The Transatlantic Elite 2009: The shape of firms to come

Top law firm leaders reveal their thinking. By Matt Byrne

How serious and far-reaching are the structural changes facing the world’s top law firms? That in essence was the question put by The Lawyer earlier this year to some of the world’s top lawyers. Taking a cue from one of the best-known specialists on law firm finances, Citi Private Bank’s law firm group head Dan DiPietro, we asked whether firms were facing a typical cyclical downturn or a paradigm shift and, if the latter, what that would mean for their firms.

Here, verbatim, is what they said:

David Childs
Managing partner, Clifford Chance
We have an ongoing financial crisis which has been followed by deep recessions/economic slowdowns almost right across the globe. As a result a number of financial institutions which previously provided significant volumes of revenue for law firms are now contracting, exiting some product areas and ­generally  are likely to have a reduced legal spend for the next three years or more.

Accordingly for some groups of lawyers this is a paradigm shift.  However, overall I do not believe that we are seeing a paradigm shift for law firms like my own. As deep as it is, the current recessions in the US and Western Europe will come to an end and no doubt the overall demand for legal services will at some point in the next 12 to 18 months start to rise again. The challenge for law firms at the moment is both reacting to the severe downturn in demand for our services as well as rebalancing our firms to have the right shape for when the world starts to get back to the new normal. 

Clearly some product groups are not going to see the activity levels they experienced two years ago at any time in the next five years, indeed if ever.

I do see this as very different from other ‘cyclical’ downturns in the last 30 years. The major global banks will obviously come out of this in a very different form, and probably with different functions,  and we will see the emergence of other financial organisations that will participate in the development of new structures that will help fund the growth that will undoubtedly return to world markets.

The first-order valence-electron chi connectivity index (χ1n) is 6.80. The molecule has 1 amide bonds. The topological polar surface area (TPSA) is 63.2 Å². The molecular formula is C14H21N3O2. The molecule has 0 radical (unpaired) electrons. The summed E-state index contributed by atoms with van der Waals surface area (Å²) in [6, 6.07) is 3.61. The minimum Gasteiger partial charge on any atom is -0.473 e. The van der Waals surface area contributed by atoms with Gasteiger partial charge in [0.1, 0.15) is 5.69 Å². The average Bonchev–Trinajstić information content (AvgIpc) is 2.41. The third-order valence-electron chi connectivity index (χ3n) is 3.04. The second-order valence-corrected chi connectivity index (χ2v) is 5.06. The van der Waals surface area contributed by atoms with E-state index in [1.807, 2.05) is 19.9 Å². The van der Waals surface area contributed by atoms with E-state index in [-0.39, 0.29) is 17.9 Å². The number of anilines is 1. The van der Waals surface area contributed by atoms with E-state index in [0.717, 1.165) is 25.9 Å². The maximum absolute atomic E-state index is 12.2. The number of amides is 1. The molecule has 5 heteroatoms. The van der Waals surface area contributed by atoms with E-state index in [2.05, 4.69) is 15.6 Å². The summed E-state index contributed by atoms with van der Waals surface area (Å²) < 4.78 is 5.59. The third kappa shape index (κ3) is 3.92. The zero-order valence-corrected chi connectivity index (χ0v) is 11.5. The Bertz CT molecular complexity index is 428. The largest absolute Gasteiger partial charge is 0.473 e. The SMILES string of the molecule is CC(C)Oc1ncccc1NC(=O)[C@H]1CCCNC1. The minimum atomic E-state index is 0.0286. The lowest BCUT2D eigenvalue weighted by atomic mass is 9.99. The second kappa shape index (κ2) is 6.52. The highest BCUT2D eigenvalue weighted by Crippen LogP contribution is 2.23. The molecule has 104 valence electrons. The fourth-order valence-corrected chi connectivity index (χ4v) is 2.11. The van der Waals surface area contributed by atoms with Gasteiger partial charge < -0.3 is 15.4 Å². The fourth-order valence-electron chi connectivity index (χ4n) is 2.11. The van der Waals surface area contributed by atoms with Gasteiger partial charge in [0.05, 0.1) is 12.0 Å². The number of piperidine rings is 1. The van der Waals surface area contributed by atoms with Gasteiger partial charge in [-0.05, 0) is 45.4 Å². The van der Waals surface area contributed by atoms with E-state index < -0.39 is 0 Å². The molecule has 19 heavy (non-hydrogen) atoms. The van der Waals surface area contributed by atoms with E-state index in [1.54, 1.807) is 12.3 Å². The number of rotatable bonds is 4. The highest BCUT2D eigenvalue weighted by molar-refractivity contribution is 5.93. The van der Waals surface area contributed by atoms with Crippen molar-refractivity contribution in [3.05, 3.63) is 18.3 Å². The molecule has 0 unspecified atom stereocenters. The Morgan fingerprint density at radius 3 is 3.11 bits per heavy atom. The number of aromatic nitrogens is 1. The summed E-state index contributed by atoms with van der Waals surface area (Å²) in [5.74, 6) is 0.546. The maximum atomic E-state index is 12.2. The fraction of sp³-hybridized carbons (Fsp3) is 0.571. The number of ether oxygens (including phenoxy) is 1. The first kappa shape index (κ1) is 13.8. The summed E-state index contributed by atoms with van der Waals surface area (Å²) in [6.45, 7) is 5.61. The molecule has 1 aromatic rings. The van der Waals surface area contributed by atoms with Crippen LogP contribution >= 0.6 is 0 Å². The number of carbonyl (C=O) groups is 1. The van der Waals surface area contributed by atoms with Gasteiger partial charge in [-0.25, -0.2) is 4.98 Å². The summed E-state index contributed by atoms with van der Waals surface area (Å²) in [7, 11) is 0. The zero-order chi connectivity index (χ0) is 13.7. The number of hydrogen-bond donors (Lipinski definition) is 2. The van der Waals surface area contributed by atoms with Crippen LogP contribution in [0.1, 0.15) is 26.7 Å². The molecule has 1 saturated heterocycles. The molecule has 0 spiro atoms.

We plan to help in the development and ­implementation of those structures and the inevitably tighter regulatory landscape that is ­developing. Other areas, such as M&A and real estate investments, will return once valuations stabilise and there will be buyers looking hard at some very ­attractive assets. The depth of the recession in so many ­markets, though, suggests that the downturn will be longer and harder than we have known.

Walt Smith
Managing partner, Baker Botts

It definitely is not ‘business as usual’ and our review of the situation and the responsive actions we ­believe are necessary will be ongoing throughout the year.

Jim Rishwain
Chair, Pillsbury Winthrop Shaw Pittman

We are in a new economy where no assumption is safe. The challenges that presently exist for the world, the US, our clients and our legal industry are the most significant of our times. With these ­challenges comes a significant opportunity for the global economy and the legal industry to evolve. We hope that this opportunity is seized. 

The US economy has been simply surviving.  We have formed a global business evolution team which is exploring how our clients will need to adjust to navigate these uncharted waters and how we can best organise our legal teams to anticipate clients’ needs and position them for future success. We are focused on how our legal industry will need to adapt in addressing clients’ demand for legal services. 

We believe a global presence is important for both Pillsbury and our clients. Pillsbury has a truly global client base and must be and go where our clients are.  This is why, in addition to our London office, we’ve expanded our Shanghai office and formed an alliance with a firm in the United Arab Emirates. 

There is simply no turning away from the global approach for us – our clients are international in scale and there is tremendous demand for counsel
on different nations’ trade, financial, IP and other ­regulatory regimes, as well as advising on business strategies. 

Nations see expanding free trade as an imperative for economic recovery, and our busy international trade practice, among others, benefits from our ­presence across continents. 

Seth Zachary
Chairman, Paul Hastings Janofsky & Walker

There is no doubt that this new climate is a radical game changer for law firms. Everyone, everywhere is being forced to think differently.

It is up to law firm CEOs to get out in front of these challenges and manage them deftly. At the same time, the most successful law firm leaders will also be sure to keep their lawyers and staff ­relentlessly focused on client service.

If your firm is well-managed and your practice and client base are well diversified, you should be able to not only manage current market conditions, but unearth new opportunities. We have managed our firm prudently, stayed focused on recruiting and retaining an outstanding roster of talent, and ­invested in our practice area and geographic ­diversification. We are optimistic about our future as we find new ways to add value to our clients’ ­businesses during these challenging times.

Michael Frawley
Managing partner, Taylor Wessing